The national broadcasters remain far ahead of commercial media as the most trusted source of reporting during the federal election campaign, while News Corp newspapers and commercial radio were the least-trusted, today’s Essential Report shows.

Just over a quarter of voters had “a lot” of trust in ABC TV’s election coverage and 39% had “some trust”, while 11% had “not much trust” and 6% “none at all”, making it the most trusted source for election news with a combined trust level of 65%. SBS TV scored a combined total of 61% “some” or “a lot” of trust. ABC Radio scored 54% “some” or “a lot” of trust.

There’s a considerable distance back to the next most trusted sources: in New South Wales, The Sydney Morning Herald managed 45% combined trust and 25% little or no trust, while in Victoria The Age scored 42% combined trust and 33% little or no trust (with state-based papers, only respondents in those states are polled). Commercial television also scored 42% but had a noticeably lower score on “a lot of trust” and much higher negative score of 44% little or no trust.

mediatrust

News Corp newspapers, which campaigned hard against Labor amid rumours its editors would receive a bonus if the Turnbull government was returned, had noticeably lower levels of trust. The Australian scored just 37% trust, although it had the highest “do not use” response from voters (30%) reflecting that it is a national, not state-based, newspaper. That was the same score as The Courier-Mail, while the two most hysterically pro-Coalition newspapers, the Daily Telegraph in Sydney and the Herald-Sun in Melbourne, both scored 35% trust; 43% said they had little or no trust in the Melbourne tabloid, and 39% said they had little or no trust in the Telegraph. The only outlet to rival the News Corp tabloids for lack of trust was commercial radio, which also scored 35% trust.

Labor voters were more likely to trust the ABC and SBS — 71% of Labor voters trusted the ABC compared to 63% of Coalition voters, but the latter were more likely to trust the Fairfax papers, by around five percentage points, more likely to trust commercial television (44% for Labor voters, 51% for Coalition voters) and more likely to trust News Corp outlets — for example, just 34% of Labor voters have trust in The Australian, compared to 50% of Coalition voters. But even among Coalition voters, commercial radio (40%) and the Telegraph (41%) are least trusted.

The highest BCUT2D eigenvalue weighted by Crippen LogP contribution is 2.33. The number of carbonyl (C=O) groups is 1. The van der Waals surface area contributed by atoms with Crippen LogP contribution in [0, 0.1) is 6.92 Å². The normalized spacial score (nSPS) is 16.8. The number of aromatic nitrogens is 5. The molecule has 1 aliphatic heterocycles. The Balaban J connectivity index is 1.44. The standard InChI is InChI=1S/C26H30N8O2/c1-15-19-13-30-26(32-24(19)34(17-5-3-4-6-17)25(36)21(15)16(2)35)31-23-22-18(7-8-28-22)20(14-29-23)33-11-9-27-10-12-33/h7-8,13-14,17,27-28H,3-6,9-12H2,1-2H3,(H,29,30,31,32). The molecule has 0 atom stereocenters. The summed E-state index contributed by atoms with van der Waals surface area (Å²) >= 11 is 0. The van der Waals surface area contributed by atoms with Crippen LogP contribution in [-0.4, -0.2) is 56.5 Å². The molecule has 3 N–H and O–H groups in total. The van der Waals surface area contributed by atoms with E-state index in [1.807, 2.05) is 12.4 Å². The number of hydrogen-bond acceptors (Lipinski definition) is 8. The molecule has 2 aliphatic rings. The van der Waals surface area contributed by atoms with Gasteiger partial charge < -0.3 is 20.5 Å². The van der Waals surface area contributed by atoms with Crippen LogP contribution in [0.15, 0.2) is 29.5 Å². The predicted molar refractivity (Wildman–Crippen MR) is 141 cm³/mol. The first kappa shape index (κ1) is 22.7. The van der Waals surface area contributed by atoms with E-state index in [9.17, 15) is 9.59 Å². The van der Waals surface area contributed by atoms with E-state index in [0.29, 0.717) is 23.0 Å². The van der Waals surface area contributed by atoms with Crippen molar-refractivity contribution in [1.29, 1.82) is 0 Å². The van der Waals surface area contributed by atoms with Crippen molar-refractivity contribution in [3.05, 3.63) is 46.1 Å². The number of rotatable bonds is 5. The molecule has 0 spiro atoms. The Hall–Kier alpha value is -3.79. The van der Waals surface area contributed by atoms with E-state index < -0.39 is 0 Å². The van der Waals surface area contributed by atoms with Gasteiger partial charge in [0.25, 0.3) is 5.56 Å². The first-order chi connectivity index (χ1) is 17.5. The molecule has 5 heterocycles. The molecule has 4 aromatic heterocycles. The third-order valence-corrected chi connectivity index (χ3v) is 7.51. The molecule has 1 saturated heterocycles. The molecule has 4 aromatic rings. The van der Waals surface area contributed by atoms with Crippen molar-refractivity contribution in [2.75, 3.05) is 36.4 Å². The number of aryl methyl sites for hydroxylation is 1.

Trust in the media as a whole tends to go down during the fevered atmosphere of election campaigns. All outlets scored worse than they did in the last such poll done by Essential in February. But compared to the highly partisan 2013 election, all media outlets fared relatively better this time round. In 2013, ABC TV was most trusted, with 58%, the Fairfax papers were on 39% and 42%, and the highly partisan News Corp tabloids scored in the low-mid 20s. The Daily Telegraph vastly improved its performance this election, with 35% of NSW respondents having “some” or “a lot” of trust in its coverage, compared to 25% last time. The SMH also improved its score this election, though not by as much. The results also illustrate something we first pointed out in February: the gap between News Corp and Fairfax’s papers is narrowing, as both the Age and SMH see sharp falls in total trust, while the News Corp tabloids make gains.

Peter Fray

Get your first 12 weeks of Crikey for $12.

Without subscribers, Crikey can’t do what it does. Fortunately, our support base is growing.

Every day, Crikey aims to bring new and challenging insights into politics, business, national affairs, media and society. We lift up the rocks that other news media largely ignore. Without your support, more of those rocks – and the secrets beneath them — will remain lodged in the dirt.

Join today and get your first 12 weeks of Crikey for just $12.

 

Peter Fray
Editor-in-chief of Crikey

JOIN NOW